Selasa, 23 April 2013

The Difference Between Straight Through & Crossover

There are generally three main types of networking cables: straight-through, crossover, and rollover cables. Each cable type has a distinct use, and should not be used in place of another. So how do you know which cable to use for what you need?

The Purpose of Straight-Through Cables

Straight-through cables get their name from how they are made. Out of the 8 pins that exist on both ends of an Ethernet cable, each pin connects to the same pin on the opposite side. Review the diagram below for a visual example:
straight through cables
Notice how each wire corresponds to the same pin. This kind of wiring diagram is part of the 568A standard. The 568B standard achieves the same thing, but through different wiring. It is generally accepted to use the 568A standard as pictured, since it allows compatibility with certain telephone hardware- while 568B doesn’t.
Straight-through cables are primarily used for connecting unlike devices. A straight-through cable is typically used in the following situations:
Use a straight-through cable when:

  • 1. Connecting a router to a hub
  • 2. Connecting a computer to a swtich
  • 3. Connecting a LAN port to a switch, hub, or computer

Note that some devices such as routers will have advanced circuitry, which enables them to use both crossover and straight-through cables. In general, however, straight-through cables will not connect a computer and router because they are not “unlike devices.”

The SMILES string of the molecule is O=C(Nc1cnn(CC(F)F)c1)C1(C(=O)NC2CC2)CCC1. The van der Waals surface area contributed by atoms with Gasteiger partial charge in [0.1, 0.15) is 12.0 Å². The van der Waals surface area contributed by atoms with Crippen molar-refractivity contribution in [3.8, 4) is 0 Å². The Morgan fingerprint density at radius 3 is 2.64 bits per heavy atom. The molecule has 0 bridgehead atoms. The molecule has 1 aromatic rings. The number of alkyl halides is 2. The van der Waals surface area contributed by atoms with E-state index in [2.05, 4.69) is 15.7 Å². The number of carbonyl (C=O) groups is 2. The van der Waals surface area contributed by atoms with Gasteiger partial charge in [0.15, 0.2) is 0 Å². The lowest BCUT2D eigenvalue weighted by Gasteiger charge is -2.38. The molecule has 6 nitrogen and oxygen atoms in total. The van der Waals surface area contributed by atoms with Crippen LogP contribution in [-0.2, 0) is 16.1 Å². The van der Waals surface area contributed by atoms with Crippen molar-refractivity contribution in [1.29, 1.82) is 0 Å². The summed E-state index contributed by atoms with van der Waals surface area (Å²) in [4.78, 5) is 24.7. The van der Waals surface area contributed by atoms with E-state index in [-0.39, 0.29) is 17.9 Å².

The Purpose of Crossover Cables

Crossover cables are very similar to straight-through cables, except that they have pairs of wires that crisscross. This allows for two devices to communicate at the same time. Unlike straight-through cables, we use crossover cables to connect like devices. A visual example can be seen below:
crossover cable
Notice how all we did was switch the orange-white and green-white wires, and then the orange and green wires. This will enable like devices to communicate. Crossover cables are typically used in the following situations:
Use a crossover cable when:

  • 1. Connecting a computer to a router
  • 2. Connecting a computer to a computer
  • 3. Connecting a router to a router
  • 4. Connecting a switch to a switch
  • 5. Connecting a hub to a hub

While the rule of thumb is to use crossover cables with like devices, some devices do not follow standards. Others provide support for both types of cables. However, there is still something that both crossover and straight-through cables can’t do.